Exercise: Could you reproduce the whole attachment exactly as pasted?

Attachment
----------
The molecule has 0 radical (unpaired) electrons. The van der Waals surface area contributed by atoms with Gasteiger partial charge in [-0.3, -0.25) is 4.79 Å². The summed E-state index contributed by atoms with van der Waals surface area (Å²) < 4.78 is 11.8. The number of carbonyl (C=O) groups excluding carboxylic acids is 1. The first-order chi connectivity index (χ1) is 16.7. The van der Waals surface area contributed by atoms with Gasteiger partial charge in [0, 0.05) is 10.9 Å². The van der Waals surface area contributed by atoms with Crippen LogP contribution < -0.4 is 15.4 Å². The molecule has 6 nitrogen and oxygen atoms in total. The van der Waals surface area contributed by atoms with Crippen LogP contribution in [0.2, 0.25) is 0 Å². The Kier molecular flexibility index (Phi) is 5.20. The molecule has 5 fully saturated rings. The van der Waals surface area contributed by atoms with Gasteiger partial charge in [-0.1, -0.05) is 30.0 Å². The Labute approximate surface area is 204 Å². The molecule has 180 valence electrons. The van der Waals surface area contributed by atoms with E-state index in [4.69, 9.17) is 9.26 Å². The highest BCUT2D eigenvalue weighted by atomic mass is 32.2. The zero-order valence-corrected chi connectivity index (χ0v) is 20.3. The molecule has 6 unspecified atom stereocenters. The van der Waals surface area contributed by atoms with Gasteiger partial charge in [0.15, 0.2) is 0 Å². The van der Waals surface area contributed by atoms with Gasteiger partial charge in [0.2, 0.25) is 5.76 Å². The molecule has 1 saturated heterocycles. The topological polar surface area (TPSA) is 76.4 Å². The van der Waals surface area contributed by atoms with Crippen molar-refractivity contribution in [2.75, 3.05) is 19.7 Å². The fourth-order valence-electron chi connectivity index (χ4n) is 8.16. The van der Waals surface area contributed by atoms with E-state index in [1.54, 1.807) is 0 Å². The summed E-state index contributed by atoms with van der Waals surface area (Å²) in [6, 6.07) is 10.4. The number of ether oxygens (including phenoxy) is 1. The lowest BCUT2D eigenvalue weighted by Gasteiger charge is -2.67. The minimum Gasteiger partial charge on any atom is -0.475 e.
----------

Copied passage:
The molecule has 0 radical (unpaired) electrons. The van der Waals surface area contributed by atoms with Gasteiger partial charge in [-0.3, -0.25) is 4.79 Å². The summed E-state index contributed by atoms with van der Waals surface area (Å²) < 4.78 is 11.8. The number of carbonyl (C=O) groups excluding carboxylic acids is 1. The first-order chi connectivity index (χ1) is 16.7. The van der Waals surface area contributed by atoms with Gasteiger partial charge in [0, 0.05) is 10.9 Å². The van der Waals surface area contributed by atoms with Crippen LogP contribution < -0.4 is 15.4 Å². The molecule has 6 nitrogen and oxygen atoms in total. The van der Waals surface area contributed by atoms with Crippen LogP contribution in [0.2, 0.25) is 0 Å². The Kier molecular flexibility index (Phi) is 5.20. The molecule has 5 fully saturated rings. The van der Waals surface area contributed by atoms with Gasteiger partial charge in [-0.1, -0.05) is 30.0 Å². The Labute approximate surface area is 204 Å². The molecule has 180 valence electrons. The van der Waals surface area contributed by atoms with E-state index in [4.69, 9.17) is 9.26 Å². The highest BCUT2D eigenvalue weighted by atomic mass is 32.2. The zero-order valence-corrected chi connectivity index (χ0v) is 20.3. The molecule has 6 unspecified atom stereocenters. The van der Waals surface area contributed by atoms with Gasteiger partial charge in [0.15, 0.2) is 0 Å². The van der Waals surface area contributed by atoms with Gasteiger partial charge in [0.2, 0.25) is 5.76 Å². The molecule has 1 saturated heterocycles. The topological polar surface area (TPSA) is 76.4 Å². The van der Waals surface area contributed by atoms with Crippen molar-refractivity contribution in [2.75, 3.05) is 19.7 Å². The fourth-order valence-electron chi connectivity index (χ4n) is 8.16. The van der Waals surface area contributed by atoms with E-state index in [1.54, 1.807) is 0 Å². The summed E-state index contributed by atoms with van der Waals surface area (Å²) in [6, 6.07) is 10.4. The number of ether oxygens (including phenoxy) is 1. The lowest BCUT2D eigenvalue weighted by Gasteiger charge is -2.67. The minimum Gasteiger partial charge on any atom is -0.475 e.